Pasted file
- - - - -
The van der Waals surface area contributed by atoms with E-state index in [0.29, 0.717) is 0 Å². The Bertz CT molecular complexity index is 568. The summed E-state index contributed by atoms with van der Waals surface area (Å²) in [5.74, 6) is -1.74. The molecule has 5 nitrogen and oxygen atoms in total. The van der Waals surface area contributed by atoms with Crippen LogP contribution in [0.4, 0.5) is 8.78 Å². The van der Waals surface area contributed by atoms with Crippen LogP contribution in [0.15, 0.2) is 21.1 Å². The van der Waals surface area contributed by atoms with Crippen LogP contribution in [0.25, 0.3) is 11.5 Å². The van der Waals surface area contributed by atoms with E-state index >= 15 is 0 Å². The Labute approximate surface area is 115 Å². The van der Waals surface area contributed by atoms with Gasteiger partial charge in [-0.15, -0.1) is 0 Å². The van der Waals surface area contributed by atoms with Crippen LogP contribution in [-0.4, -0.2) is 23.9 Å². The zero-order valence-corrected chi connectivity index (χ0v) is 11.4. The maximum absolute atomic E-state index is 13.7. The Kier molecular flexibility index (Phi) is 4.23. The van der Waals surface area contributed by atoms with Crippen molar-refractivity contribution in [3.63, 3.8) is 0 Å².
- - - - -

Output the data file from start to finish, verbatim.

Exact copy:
The van der Waals surface area contributed by atoms with E-state index in [0.29, 0.717) is 0 Å². The Bertz CT molecular complexity index is 568. The summed E-state index contributed by atoms with van der Waals surface area (Å²) in [5.74, 6) is -1.74. The molecule has 5 nitrogen and oxygen atoms in total. The van der Waals surface area contributed by atoms with Crippen LogP contribution in [0.4, 0.5) is 8.78 Å². The van der Waals surface area contributed by atoms with Crippen LogP contribution in [0.15, 0.2) is 21.1 Å². The van der Waals surface area contributed by atoms with Crippen LogP contribution in [0.25, 0.3) is 11.5 Å². The van der Waals surface area contributed by atoms with E-state index >= 15 is 0 Å². The Labute approximate surface area is 115 Å². The van der Waals surface area contributed by atoms with Gasteiger partial charge in [-0.15, -0.1) is 0 Å². The van der Waals surface area contributed by atoms with Crippen LogP contribution in [-0.4, -0.2) is 23.9 Å². The zero-order valence-corrected chi connectivity index (χ0v) is 11.4. The maximum absolute atomic E-state index is 13.7. The Kier molecular flexibility index (Phi) is 4.23. The van der Waals surface area contributed by atoms with Crippen molar-refractivity contribution in [3.63, 3.8) is 0 Å².